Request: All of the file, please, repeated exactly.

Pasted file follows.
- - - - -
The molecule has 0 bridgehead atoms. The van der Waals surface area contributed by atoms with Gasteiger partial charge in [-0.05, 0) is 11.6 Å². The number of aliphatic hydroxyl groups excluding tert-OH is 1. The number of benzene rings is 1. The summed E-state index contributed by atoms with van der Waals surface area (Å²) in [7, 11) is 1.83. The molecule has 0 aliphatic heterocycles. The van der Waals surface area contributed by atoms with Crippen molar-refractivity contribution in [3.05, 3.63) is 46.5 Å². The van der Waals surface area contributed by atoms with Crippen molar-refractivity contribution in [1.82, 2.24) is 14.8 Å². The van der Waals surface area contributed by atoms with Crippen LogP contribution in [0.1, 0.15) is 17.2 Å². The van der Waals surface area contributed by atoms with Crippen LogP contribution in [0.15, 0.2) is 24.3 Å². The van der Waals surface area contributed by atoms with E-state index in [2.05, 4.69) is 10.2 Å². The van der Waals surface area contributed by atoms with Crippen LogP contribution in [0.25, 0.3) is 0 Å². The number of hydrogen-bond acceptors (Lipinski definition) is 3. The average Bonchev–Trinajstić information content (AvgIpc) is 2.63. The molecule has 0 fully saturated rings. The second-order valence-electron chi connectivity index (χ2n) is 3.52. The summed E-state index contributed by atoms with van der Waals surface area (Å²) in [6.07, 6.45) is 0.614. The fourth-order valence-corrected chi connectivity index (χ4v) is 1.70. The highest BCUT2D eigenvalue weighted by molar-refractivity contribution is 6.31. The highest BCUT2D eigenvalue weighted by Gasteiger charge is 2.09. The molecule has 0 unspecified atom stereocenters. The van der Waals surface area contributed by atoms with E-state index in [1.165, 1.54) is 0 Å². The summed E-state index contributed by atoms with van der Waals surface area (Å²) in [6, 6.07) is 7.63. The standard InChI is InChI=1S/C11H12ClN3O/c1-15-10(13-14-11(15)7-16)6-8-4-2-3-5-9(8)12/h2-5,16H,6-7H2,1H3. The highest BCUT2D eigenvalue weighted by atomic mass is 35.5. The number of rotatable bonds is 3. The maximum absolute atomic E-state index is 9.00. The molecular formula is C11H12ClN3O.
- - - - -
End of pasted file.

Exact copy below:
The molecule has 0 bridgehead atoms. The van der Waals surface area contributed by atoms with Gasteiger partial charge in [-0.05, 0) is 11.6 Å². The number of aliphatic hydroxyl groups excluding tert-OH is 1. The number of benzene rings is 1. The summed E-state index contributed by atoms with van der Waals surface area (Å²) in [7, 11) is 1.83. The molecule has 0 aliphatic heterocycles. The van der Waals surface area contributed by atoms with Crippen molar-refractivity contribution in [3.05, 3.63) is 46.5 Å². The van der Waals surface area contributed by atoms with Crippen molar-refractivity contribution in [1.82, 2.24) is 14.8 Å². The van der Waals surface area contributed by atoms with Crippen LogP contribution in [0.1, 0.15) is 17.2 Å². The van der Waals surface area contributed by atoms with Crippen LogP contribution in [0.15, 0.2) is 24.3 Å². The van der Waals surface area contributed by atoms with E-state index in [2.05, 4.69) is 10.2 Å². The van der Waals surface area contributed by atoms with Crippen LogP contribution in [0.25, 0.3) is 0 Å². The number of hydrogen-bond acceptors (Lipinski definition) is 3. The average Bonchev–Trinajstić information content (AvgIpc) is 2.63. The molecule has 0 fully saturated rings. The second-order valence-electron chi connectivity index (χ2n) is 3.52. The summed E-state index contributed by atoms with van der Waals surface area (Å²) in [6.07, 6.45) is 0.614. The fourth-order valence-corrected chi connectivity index (χ4v) is 1.70. The highest BCUT2D eigenvalue weighted by molar-refractivity contribution is 6.31. The highest BCUT2D eigenvalue weighted by Gasteiger charge is 2.09. The molecule has 0 unspecified atom stereocenters. The van der Waals surface area contributed by atoms with E-state index in [1.165, 1.54) is 0 Å². The summed E-state index contributed by atoms with van der Waals surface area (Å²) in [6, 6.07) is 7.63. The standard InChI is InChI=1S/C11H12ClN3O/c1-15-10(13-14-11(15)7-16)6-8-4-2-3-5-9(8)12/h2-5,16H,6-7H2,1H3. The highest BCUT2D eigenvalue weighted by atomic mass is 35.5. The number of rotatable bonds is 3. The maximum absolute atomic E-state index is 9.00. The molecular formula is C11H12ClN3O.